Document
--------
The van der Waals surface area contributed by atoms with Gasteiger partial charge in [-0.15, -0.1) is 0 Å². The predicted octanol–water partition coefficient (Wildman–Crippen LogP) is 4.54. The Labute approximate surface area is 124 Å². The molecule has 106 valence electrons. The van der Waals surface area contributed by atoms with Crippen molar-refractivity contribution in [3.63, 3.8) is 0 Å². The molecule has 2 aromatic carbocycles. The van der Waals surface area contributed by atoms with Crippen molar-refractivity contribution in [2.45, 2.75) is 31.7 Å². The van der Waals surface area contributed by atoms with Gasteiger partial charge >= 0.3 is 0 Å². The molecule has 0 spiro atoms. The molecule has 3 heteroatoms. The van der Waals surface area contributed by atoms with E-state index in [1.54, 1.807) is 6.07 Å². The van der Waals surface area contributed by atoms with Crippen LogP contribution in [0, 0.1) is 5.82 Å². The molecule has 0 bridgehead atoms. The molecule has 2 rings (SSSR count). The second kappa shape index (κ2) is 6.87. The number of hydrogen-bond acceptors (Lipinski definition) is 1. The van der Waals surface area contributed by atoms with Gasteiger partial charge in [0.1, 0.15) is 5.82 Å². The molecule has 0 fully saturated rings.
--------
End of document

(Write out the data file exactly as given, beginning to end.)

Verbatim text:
The van der Waals surface area contributed by atoms with Gasteiger partial charge in [-0.15, -0.1) is 0 Å². The predicted octanol–water partition coefficient (Wildman–Crippen LogP) is 4.54. The Labute approximate surface area is 124 Å². The molecule has 106 valence electrons. The van der Waals surface area contributed by atoms with Crippen molar-refractivity contribution in [3.63, 3.8) is 0 Å². The molecule has 2 aromatic carbocycles. The van der Waals surface area contributed by atoms with Crippen molar-refractivity contribution in [2.45, 2.75) is 31.7 Å². The van der Waals surface area contributed by atoms with Gasteiger partial charge >= 0.3 is 0 Å². The molecule has 0 spiro atoms. The molecule has 3 heteroatoms. The van der Waals surface area contributed by atoms with E-state index in [1.54, 1.807) is 6.07 Å². The van der Waals surface area contributed by atoms with Crippen LogP contribution in [0, 0.1) is 5.82 Å². The molecule has 0 bridgehead atoms. The molecule has 2 rings (SSSR count). The second kappa shape index (κ2) is 6.87. The number of hydrogen-bond acceptors (Lipinski definition) is 1. The van der Waals surface area contributed by atoms with Gasteiger partial charge in [0.1, 0.15) is 5.82 Å². The molecule has 0 fully saturated rings.